American Medical Response (AMR). (n.d.) Paramedic and EMT training. Retrieved from http://www.amr.net/Paramedic-and-EMT-Training.aspx
Community service: Top 10 reasons to volunteer. (2015). Retrieved from https://students.ucsd.edu/student-life/involvement/community/reasons.html
Do your brain a favor – volunteer! (2014). Retrieved from http://www.alzheimer.ca/en/Get-involved/Volunteer/Benefits-of-volunteering/Volunteering-tips
Gardner, T. (2015, July 30). Rescue, fire agencies need more help. Stowe Reporter. Retrieved from http://www.stowetoday.com/
Hoague, R. (Photographer). (2013). In appreciation of EMS. Retrieved from http://www.rhoaguephotography.com/blog/2013/6/in-appreciation-of-ems
How to become a volunteer firefighter. (2015). Retrieved from http://www.volunteerfd.org/become-a-volunteer-firefighter
Leete, C. (Photographer). (2013, October). CCVFC, making strides against breast cancer walk.
Mcleod, S. (2007). Psychodynamic approach. Retrieved from http://www.simplypsychology.org/psychodynamic.html
Richards, M. (2011, December 20). Colchester Center volunteer fire company 2011. [Video file]. Retrieved from https://youtu.be/91hqeIyUxgE
Sanders, B. (2007, November 12). Volunteer firefighters need support. Times-Argus & Rutland Herald, Op-Ed. Retrieved from http://www.sanders.senate.gov/newsroom/must-read/volunteer-firefighters-need-support-times-argus-and-rutland-herald-op-ed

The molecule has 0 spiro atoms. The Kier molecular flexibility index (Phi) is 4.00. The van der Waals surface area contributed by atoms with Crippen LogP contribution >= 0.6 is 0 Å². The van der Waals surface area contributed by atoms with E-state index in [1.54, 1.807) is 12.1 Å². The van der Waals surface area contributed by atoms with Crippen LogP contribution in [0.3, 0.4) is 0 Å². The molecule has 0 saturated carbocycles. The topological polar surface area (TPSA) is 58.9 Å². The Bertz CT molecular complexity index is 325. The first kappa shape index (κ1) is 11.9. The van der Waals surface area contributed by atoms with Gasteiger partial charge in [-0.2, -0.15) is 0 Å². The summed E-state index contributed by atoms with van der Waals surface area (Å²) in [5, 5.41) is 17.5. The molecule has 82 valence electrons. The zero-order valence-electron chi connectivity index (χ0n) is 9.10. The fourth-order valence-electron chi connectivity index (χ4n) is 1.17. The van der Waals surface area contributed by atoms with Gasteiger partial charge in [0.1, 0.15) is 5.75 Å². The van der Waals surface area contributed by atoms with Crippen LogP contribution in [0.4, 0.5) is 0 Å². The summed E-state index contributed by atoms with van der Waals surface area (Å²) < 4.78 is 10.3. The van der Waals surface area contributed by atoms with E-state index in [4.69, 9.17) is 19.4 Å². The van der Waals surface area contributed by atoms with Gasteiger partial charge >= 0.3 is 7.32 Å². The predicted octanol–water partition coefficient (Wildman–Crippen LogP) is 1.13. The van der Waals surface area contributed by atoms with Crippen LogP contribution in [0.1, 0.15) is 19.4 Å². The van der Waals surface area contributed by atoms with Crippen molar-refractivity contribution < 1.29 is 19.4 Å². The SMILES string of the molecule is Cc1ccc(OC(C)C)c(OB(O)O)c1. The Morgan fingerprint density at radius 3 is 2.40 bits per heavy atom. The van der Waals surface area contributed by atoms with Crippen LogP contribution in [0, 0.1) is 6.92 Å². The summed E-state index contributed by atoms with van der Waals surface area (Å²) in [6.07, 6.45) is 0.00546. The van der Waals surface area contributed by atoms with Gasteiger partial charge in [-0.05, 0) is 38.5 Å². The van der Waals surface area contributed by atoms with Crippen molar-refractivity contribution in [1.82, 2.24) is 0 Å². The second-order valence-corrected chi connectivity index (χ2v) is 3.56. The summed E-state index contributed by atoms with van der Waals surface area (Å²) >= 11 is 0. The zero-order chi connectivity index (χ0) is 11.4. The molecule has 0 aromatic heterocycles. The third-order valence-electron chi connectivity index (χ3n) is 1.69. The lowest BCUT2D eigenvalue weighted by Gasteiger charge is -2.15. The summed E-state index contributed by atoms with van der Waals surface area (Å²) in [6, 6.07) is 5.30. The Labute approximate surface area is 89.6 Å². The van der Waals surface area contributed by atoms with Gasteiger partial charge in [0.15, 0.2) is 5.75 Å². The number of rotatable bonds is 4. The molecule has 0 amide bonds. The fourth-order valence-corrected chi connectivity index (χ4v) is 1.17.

Spanier, I. Fuchs, M. Bachieda, F., and Martinez. G. (2012). Local heroes: Portraits of American volunteer firefighters. Retrieved from http://www.amazon.com/Local-Heroes-Portraits-Volunteer-Firefighters/dp/0764341502
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APA cite in text as: (Leete, 2015)
APA cite in full References as: Leete, C. (2015). Volunteer emergency medical services in Vermont. Vermont Psychology. Retrieved from http://wp.me/p4elXk-np
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Cheri Leete: I moved to Vermont in 2008. I have two beautiful and talented daughters. I was a data analyst for years, but this work did not make me happy so I changed careers, took a job at an area hospital, and went back to school. On target to work toward an RN degree. In my spare time I love to read and I enjoy watching movies.